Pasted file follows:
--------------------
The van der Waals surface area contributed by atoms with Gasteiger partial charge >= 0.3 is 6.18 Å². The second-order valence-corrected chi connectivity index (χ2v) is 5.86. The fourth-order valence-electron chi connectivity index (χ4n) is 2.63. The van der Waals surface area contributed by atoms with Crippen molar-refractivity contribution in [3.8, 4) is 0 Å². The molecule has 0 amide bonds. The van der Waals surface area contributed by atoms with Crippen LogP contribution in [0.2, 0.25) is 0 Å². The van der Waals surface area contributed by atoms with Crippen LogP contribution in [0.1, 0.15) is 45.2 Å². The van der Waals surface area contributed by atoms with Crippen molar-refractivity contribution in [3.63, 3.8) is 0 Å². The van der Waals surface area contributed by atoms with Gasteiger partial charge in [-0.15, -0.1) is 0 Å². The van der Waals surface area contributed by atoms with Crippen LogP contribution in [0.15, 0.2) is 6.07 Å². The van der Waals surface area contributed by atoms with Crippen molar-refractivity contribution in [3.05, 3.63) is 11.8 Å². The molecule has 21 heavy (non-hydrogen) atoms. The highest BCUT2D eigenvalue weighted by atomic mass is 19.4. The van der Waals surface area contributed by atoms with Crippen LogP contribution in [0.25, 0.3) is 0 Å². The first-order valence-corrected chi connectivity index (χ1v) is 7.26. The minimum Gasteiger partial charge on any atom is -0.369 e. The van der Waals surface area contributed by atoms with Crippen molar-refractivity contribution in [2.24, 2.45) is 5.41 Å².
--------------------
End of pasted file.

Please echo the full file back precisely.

The van der Waals surface area contributed by atoms with Gasteiger partial charge >= 0.3 is 6.18 Å². The second-order valence-corrected chi connectivity index (χ2v) is 5.86. The fourth-order valence-electron chi connectivity index (χ4n) is 2.63. The van der Waals surface area contributed by atoms with Crippen molar-refractivity contribution in [3.8, 4) is 0 Å². The molecule has 0 amide bonds. The van der Waals surface area contributed by atoms with Crippen LogP contribution in [0.2, 0.25) is 0 Å². The van der Waals surface area contributed by atoms with Crippen LogP contribution in [0.1, 0.15) is 45.2 Å². The van der Waals surface area contributed by atoms with Crippen molar-refractivity contribution in [3.63, 3.8) is 0 Å². The van der Waals surface area contributed by atoms with Gasteiger partial charge in [-0.15, -0.1) is 0 Å². The van der Waals surface area contributed by atoms with Crippen LogP contribution in [0.15, 0.2) is 6.07 Å². The van der Waals surface area contributed by atoms with Crippen molar-refractivity contribution in [3.05, 3.63) is 11.8 Å². The molecule has 21 heavy (non-hydrogen) atoms. The highest BCUT2D eigenvalue weighted by atomic mass is 19.4. The van der Waals surface area contributed by atoms with Crippen LogP contribution in [0.25, 0.3) is 0 Å². The first-order valence-corrected chi connectivity index (χ1v) is 7.26. The minimum Gasteiger partial charge on any atom is -0.369 e. The van der Waals surface area contributed by atoms with Crippen molar-refractivity contribution in [2.24, 2.45) is 5.41 Å².